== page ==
Of streamline, starboard and other aquatic arts

Left to my own devices, I probably would have indefinitely postponed this as one of the things I always wanted to do but never got around to doing. However, the wife, ever persistent, ensured that I signed up and there I was, ready for my first lesson, bleary eyed and in a foul mood at 6 a.m. on a Monday morning.

I had company in my misery, as my nephew, in similar disposition, gave me a wan smile as I picked him up. This was not going to be fun, we grimly thought.

The pool itself looked uninviting and menacing. We looked around at the dozen or so fellow poor souls, a majority whom I was sure were forced to enroll by identical circumstances as I was.

One look at the instructor gave our hearts further impetus to sink lower. He was built like a Greek god, with colossal shoulders and a miniscule waist. Mouthing unprintable mumbles, we stood under the shower which had been specially designed to dispense water at a temperature slightly lower than the already chill morning.

The class of Summer 2006 comprised of males from ranging from 15-50 years. A majority was on the wrong side of 40. We joined the mostly pot-bellied gentlemen in the pool and were pleasantly surprised to find the water not as cold as we had been led to believe by preliminary inspection.

The first few days essentially involved a lot of ungainly kicking of the water with our hands safely clasped on the side rails and our bodies stretched out. On the 3rd day or so, we were taught to float.

The initial week went off without much incident or excitement other than a lot of aches and pains for me as my body had been subjected to alien movements after eons.

The second week saw more familiarity developing between the apt pupils. A few categories distinctly emerged at this point. There was the ‘Know-It-All’ group which boasted as its members people who were chock full of advice and tips on swimming. Then, there was the ‘Leave me alone’ group, who just wanted to learn and get the hell out with minimum interaction with other students. Finally, the fun loving bunch who basically wanted to…you guessed it…just have fun. My nephew and I fell in between the second and third category. There was also one person who was in a separate category which I shall describe in excruciating detail in due course of my narrative.

Unfortunately for my nephew, one of the most active members of the ‘Know-It-All’ group took it upon himself to be a secondary coach for our 18 day extravaganza. We quickly named his ‘Streamline’ as he explained in a austere and scientific way as to how the body, the legs and the hands have to be in a streamlined position before the dive and how this would help the swimming. We were also the unwilling audience for other theories of aerodynamics that were missed, as both my nephew and I routinely disappeared under water to laugh insanely and surface only when we had control over our facial muscles.

After the first lecture, we watched with rapt attention as Streamline stood at the edge of the pool, eyeing the water with the easy confidence of Ian Thorpe. Once Streamline took off from land and entered the water, we gleefully realized that there was an abyss between his theoretical expositions and actual execution. He touched the water with all the grace of a dosa (pancake) hitting a tava (pan). The hands stretched outwards, the legs splayed and the head facing up all completed a 100% variation from the techniques imparted to us a few minutes earlier.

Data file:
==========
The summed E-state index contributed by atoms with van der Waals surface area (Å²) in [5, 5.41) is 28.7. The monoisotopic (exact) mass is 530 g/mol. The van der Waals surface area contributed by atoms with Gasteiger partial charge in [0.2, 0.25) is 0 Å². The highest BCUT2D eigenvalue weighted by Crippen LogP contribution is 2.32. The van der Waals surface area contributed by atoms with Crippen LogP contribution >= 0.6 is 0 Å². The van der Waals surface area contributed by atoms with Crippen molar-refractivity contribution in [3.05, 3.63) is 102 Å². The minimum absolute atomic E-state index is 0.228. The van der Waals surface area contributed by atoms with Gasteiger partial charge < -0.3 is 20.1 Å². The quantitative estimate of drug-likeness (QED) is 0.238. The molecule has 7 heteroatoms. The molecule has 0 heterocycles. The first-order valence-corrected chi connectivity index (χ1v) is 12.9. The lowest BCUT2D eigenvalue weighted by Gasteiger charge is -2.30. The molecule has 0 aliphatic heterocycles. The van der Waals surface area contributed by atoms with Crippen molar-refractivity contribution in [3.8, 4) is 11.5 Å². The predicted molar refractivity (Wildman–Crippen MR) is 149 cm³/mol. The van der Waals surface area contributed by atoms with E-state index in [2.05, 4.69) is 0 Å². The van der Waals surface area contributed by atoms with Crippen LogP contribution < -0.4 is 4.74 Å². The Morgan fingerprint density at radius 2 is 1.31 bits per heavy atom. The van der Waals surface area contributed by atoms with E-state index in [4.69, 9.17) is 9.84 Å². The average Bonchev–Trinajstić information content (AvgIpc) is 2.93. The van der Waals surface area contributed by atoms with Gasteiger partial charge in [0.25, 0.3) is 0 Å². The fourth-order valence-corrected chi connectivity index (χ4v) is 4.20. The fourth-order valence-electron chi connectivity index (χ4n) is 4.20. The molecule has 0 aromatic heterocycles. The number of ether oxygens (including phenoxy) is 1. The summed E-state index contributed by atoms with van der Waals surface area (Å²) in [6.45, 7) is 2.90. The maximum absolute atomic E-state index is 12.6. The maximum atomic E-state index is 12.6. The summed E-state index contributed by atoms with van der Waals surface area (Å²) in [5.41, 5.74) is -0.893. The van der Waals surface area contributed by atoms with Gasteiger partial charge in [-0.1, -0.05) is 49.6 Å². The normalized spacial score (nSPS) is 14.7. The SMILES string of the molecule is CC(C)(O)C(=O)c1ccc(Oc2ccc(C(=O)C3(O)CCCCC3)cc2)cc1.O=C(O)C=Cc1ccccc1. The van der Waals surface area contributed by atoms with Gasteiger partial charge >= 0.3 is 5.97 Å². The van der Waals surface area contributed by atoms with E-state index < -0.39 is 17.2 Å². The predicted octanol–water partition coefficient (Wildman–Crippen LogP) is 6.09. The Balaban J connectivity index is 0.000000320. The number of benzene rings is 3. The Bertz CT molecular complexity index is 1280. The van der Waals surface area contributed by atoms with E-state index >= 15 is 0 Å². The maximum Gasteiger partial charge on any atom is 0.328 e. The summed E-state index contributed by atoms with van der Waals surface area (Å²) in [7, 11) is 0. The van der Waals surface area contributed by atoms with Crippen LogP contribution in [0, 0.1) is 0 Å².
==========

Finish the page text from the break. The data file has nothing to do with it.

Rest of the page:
Then there was the extreme right-winger who, no matter, what he did, always headed right and consistently showed surprise at where he landed up. He was very sure he was going straight. Our infinitely patient instructor did all he could to divert him but right-winger was hell bent on going only one direction, i.e. starboard.

Now comes the part I delight in expounding. There was this one guy who had a perpetual issue with his nose. Irrespective of the number of times he went under water or swam, there was always a gravity defying semi-viscous substance dripping from his nose. He did try to get rid of it on many occasions but the substance invariably returned, precariously dangling, but never completing its journey downwards. I was fascinated by the elasticity of this but my nephew; as usual the prey of such situations could never quite get out of this guy’s reach. We named him G-Force, for the simple reason that ‘Gonney’ in Kannada means snot, which, to further clarify, is the output of nasal congestion. One cool thing that happened due to G-Force was that my nephew learnt to swim very fast and did quite a few laps in attempts to elude G-Force. If anything, G-Force should be thanked for my nephew’s remarkable turn of speed in water, without even surfacing to breathe.

In the 18 days we attended, we picked up rudimentary swimming skills. However, there was one technique that we could never master, as hard as we tried, starting from Day 2. Our instructor would dip both hands in water, bring them out clasped and aim a jet of water towards anyone he pleased. We were amazed by the range and accuracy. We practiced this surreptitiously for the entire duration of the class but failed miserably. This has now become a lofty personal goal for both my nephew and me. The latest on this: We can both manage about a few inches but never in the direction that we intend. Long way to go there but we shall overcome!

Despite our impressive showing in three weeks, our dreams for gold in Beijing 2008 are fast fading, especially as I wanted to participate in the individual medley. No matter…we shall wait for London 2012. In the meantime, there’s always the English Channel…
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